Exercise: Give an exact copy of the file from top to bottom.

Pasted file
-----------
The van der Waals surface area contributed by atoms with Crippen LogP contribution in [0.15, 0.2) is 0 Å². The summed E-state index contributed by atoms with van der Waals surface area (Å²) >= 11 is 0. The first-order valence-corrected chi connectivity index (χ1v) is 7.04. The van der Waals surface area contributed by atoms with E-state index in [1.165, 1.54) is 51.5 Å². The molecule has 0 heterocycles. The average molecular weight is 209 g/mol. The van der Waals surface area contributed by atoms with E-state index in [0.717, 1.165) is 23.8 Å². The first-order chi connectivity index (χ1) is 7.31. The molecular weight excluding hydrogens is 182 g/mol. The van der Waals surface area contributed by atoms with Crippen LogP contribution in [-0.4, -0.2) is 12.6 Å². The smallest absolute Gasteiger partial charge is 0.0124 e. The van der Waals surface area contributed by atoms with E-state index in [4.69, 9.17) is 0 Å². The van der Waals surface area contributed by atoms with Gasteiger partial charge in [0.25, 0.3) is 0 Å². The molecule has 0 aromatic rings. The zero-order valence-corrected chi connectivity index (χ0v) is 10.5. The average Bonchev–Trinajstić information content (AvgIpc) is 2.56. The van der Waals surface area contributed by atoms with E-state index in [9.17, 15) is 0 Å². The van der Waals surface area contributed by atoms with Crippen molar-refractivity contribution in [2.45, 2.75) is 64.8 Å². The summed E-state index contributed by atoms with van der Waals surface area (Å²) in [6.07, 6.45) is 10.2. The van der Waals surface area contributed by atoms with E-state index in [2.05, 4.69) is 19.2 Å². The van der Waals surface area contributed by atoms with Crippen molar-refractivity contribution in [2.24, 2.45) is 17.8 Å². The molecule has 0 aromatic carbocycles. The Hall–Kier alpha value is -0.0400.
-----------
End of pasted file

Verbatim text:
The van der Waals surface area contributed by atoms with Crippen LogP contribution in [0.15, 0.2) is 0 Å². The summed E-state index contributed by atoms with van der Waals surface area (Å²) >= 11 is 0. The first-order valence-corrected chi connectivity index (χ1v) is 7.04. The van der Waals surface area contributed by atoms with E-state index in [1.165, 1.54) is 51.5 Å². The molecule has 0 heterocycles. The average molecular weight is 209 g/mol. The van der Waals surface area contributed by atoms with E-state index in [0.717, 1.165) is 23.8 Å². The first-order chi connectivity index (χ1) is 7.31. The molecular weight excluding hydrogens is 182 g/mol. The van der Waals surface area contributed by atoms with Crippen LogP contribution in [-0.4, -0.2) is 12.6 Å². The smallest absolute Gasteiger partial charge is 0.0124 e. The van der Waals surface area contributed by atoms with E-state index in [4.69, 9.17) is 0 Å². The van der Waals surface area contributed by atoms with Gasteiger partial charge in [0.25, 0.3) is 0 Å². The molecule has 0 aromatic rings. The zero-order valence-corrected chi connectivity index (χ0v) is 10.5. The average Bonchev–Trinajstić information content (AvgIpc) is 2.56. The van der Waals surface area contributed by atoms with E-state index in [9.17, 15) is 0 Å². The van der Waals surface area contributed by atoms with Crippen molar-refractivity contribution in [2.45, 2.75) is 64.8 Å². The summed E-state index contributed by atoms with van der Waals surface area (Å²) in [6.07, 6.45) is 10.2. The van der Waals surface area contributed by atoms with E-state index in [2.05, 4.69) is 19.2 Å². The van der Waals surface area contributed by atoms with Crippen molar-refractivity contribution in [2.24, 2.45) is 17.8 Å². The molecule has 0 aromatic carbocycles. The Hall–Kier alpha value is -0.0400.